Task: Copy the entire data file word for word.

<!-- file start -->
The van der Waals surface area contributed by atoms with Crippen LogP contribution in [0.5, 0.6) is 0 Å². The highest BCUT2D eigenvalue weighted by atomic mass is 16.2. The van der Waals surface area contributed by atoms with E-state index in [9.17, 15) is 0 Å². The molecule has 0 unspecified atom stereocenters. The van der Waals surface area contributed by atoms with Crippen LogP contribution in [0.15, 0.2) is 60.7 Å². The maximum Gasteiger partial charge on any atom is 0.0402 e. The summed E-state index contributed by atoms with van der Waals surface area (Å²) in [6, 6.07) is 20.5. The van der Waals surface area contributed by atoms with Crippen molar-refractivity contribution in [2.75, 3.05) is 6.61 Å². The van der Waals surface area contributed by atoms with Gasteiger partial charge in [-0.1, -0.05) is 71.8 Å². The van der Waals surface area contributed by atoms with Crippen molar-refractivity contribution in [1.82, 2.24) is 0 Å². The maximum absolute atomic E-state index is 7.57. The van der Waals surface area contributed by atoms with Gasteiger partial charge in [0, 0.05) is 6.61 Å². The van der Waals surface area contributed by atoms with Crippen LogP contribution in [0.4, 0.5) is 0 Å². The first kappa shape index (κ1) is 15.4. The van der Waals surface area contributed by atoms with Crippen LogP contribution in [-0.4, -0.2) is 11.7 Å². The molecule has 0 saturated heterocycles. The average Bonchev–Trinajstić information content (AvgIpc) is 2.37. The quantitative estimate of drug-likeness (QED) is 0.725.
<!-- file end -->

The van der Waals surface area contributed by atoms with Crippen LogP contribution in [0.5, 0.6) is 0 Å². The highest BCUT2D eigenvalue weighted by atomic mass is 16.2. The van der Waals surface area contributed by atoms with E-state index in [9.17, 15) is 0 Å². The molecule has 0 unspecified atom stereocenters. The van der Waals surface area contributed by atoms with Crippen LogP contribution in [0.15, 0.2) is 60.7 Å². The maximum Gasteiger partial charge on any atom is 0.0402 e. The summed E-state index contributed by atoms with van der Waals surface area (Å²) in [6, 6.07) is 20.5. The van der Waals surface area contributed by atoms with Crippen molar-refractivity contribution in [2.75, 3.05) is 6.61 Å². The van der Waals surface area contributed by atoms with Gasteiger partial charge in [-0.1, -0.05) is 71.8 Å². The van der Waals surface area contributed by atoms with Crippen molar-refractivity contribution in [1.82, 2.24) is 0 Å². The maximum absolute atomic E-state index is 7.57. The van der Waals surface area contributed by atoms with Gasteiger partial charge in [0, 0.05) is 6.61 Å². The van der Waals surface area contributed by atoms with Crippen LogP contribution in [0.4, 0.5) is 0 Å². The first kappa shape index (κ1) is 15.4. The van der Waals surface area contributed by atoms with Crippen LogP contribution in [-0.4, -0.2) is 11.7 Å². The molecule has 0 saturated heterocycles. The average Bonchev–Trinajstić information content (AvgIpc) is 2.37. The quantitative estimate of drug-likeness (QED) is 0.725.